MORNING VIEW: Base metals prices tread water ahead of US-China trade talks
Markets are treading water this morning, Wednesday October 9, ahead of the United States-China trade talks that are being held on Thursday and Friday.
Ahead of the negotiations, optimism for a trade deal between the two is fading while rhetoric rises, but that may just be gamesmanship.
The International Monetary Fund (IMF) is expected to downwardly revise its growth projections for this year and the next when it releases its latest forecast next week, with IMF chief Kristalina Georgieva saying the global economy is now in a “synchronized slowdown”.
- Asian equities mainly lower while concerns rise over trade talks
- Haven assets edge higher
Three-month base metals prices on the London Metal Exchange were for the most part little changed this morning, the exceptions were copper, which was up by 0.4% at $5,703.50 per tonne, and tin, which rose by 0.5% to $16,460 per tonne.
Nickel prices are holding up well while stocks in LME-registered warehouses continue to fall at an accelerated pace, with less than 50,000 tonnes of metal now on-warrant, with around 68,000 tonnes of warrants now cancelled.
In China, the most-traded base metals contracts on the Shanghai Futures Exchange were mixed this morning, the most notable performer once again being the November lead contract that was down by 1.5% from Tuesday’s close, this after a 1.7% gain on Tuesday. The January tin contract led on the upside with a gain of 1.7% from Tuesday’s close. The November copper contract was down by 0.4% at 46,680 yuan ($6,530) per tonne.
The spot copper price in Changjiang was down by 0.6% at 46,680-46,790 yuan per tonne and the LME/Shanghai copper arbitrage ratio was 8.18, compared with 8.15 at a similar time on Tuesday.
Spot gold prices were little changed this morning and were recently quoted at $1,507.70 per oz, but that is up from $1,489.35 per oz, which is where they were at a similar time on Tuesday. This we think reflects the increased concerns over the US-China trade talks.
Silver, platinum and palladium spot prices are following gold’s lead, although palladium is generally trading its own fundamentals that are looking robust.
Weaker economic data had been weighing on oil, causing the spot Brent crude oil price to fall to a low of $56.13 per barrel on October 3 - it was recently quoted at $58.10 per barrel.
The yield on benchmark US 10-year treasuries has weakened, like gold this is a sign of increased nervousness in the broader markets - it was recently quoted at 1.5300%, compared with 1.5736% at a similar time on Tuesday. Likewise, the German 10-year bund yield is weaker too, it was recently quoted at -0.5870%, compared with -0.5630% at a similar time on Tuesday.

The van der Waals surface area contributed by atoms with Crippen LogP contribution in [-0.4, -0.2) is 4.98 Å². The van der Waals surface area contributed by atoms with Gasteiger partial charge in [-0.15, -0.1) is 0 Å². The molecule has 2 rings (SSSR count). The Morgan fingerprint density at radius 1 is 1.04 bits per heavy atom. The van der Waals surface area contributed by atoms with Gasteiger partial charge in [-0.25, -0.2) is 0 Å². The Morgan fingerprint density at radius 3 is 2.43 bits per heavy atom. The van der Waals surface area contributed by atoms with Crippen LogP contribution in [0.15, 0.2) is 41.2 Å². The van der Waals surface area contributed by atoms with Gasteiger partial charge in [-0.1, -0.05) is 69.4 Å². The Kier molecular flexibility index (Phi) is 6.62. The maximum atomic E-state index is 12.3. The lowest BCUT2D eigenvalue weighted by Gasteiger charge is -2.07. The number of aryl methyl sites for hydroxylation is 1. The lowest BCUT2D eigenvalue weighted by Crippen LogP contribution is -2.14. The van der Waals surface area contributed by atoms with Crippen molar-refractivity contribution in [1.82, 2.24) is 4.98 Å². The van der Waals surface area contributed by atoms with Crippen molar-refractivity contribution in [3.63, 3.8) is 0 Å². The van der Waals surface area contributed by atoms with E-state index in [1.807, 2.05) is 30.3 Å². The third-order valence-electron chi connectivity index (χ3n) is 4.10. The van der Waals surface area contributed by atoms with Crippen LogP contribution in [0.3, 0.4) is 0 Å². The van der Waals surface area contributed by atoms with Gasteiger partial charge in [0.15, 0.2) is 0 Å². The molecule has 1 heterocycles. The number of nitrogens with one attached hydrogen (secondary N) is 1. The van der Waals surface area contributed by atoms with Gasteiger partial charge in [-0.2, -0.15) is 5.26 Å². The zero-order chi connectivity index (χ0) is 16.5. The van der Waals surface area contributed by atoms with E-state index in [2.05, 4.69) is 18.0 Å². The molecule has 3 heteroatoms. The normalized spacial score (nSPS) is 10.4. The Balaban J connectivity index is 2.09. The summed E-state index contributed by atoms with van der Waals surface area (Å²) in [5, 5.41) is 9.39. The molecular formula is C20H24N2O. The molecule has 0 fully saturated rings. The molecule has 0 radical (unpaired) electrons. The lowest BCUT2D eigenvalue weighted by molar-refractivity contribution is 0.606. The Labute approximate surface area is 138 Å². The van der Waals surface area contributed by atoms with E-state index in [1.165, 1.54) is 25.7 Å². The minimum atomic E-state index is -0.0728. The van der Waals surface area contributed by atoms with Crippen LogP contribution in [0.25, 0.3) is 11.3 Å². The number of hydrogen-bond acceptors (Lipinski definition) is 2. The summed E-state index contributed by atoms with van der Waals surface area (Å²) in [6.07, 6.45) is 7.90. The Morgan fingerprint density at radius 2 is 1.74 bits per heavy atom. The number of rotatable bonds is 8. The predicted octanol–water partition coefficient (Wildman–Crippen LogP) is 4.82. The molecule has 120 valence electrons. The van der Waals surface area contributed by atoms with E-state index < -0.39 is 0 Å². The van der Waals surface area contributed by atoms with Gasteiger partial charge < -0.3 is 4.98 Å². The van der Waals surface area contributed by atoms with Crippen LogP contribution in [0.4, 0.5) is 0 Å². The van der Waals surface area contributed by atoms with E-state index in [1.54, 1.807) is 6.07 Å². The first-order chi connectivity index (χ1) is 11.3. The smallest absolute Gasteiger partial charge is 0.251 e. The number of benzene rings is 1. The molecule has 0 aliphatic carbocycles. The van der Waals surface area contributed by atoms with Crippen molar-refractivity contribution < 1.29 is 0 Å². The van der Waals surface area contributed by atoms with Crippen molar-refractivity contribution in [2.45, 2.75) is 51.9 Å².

Asian equities were for the most part weaker on Wednesday: the Nikkei (-0.66%), the Hang Seng (-0.71%), the Kospi (closed), and the ASX 200 (-0.71%), but the CSI 300 is up by 0.12%.
This follows a weaker performance in Western markets on Tuesday, where in the US, the Dow Jones Industrial Average closed down by 1.19% at 26,164.04; in Europe, the Euro Stoxx50 closed down by 1.11% at 3,432.76.
The dollar index was slightly firmer at 99.03, compared with 98.93 at a similar time on Tuesday. The recent range being 98.63 to the multi-year peak at 99.38.
The other major currencies were mixed and little changed: the euro (1.0975), the Australian dollar (0.6741), the yen (107.13) and sterling (1.2225).
On Wednesday’s economic agenda there is data on US wholesale inventories, job openings and crude oil inventories.
In addition, there is a UK financial policy committee statement, Eurogroup meetings, the US Federal Open Market Committee (FOMC) minutes and speeches by US Federal Reserve chair Jerome Powell and FOMC member Esther George.
Today’s key themes and views
The LME base metals are treading water, waiting for developments on trade talks that are likely to set the next direction. Overall, we expect some volatile trading around the trade talks.
Gold prices have edged higher and like the base metals, the next direction is likely to be driven by how the trade talks go.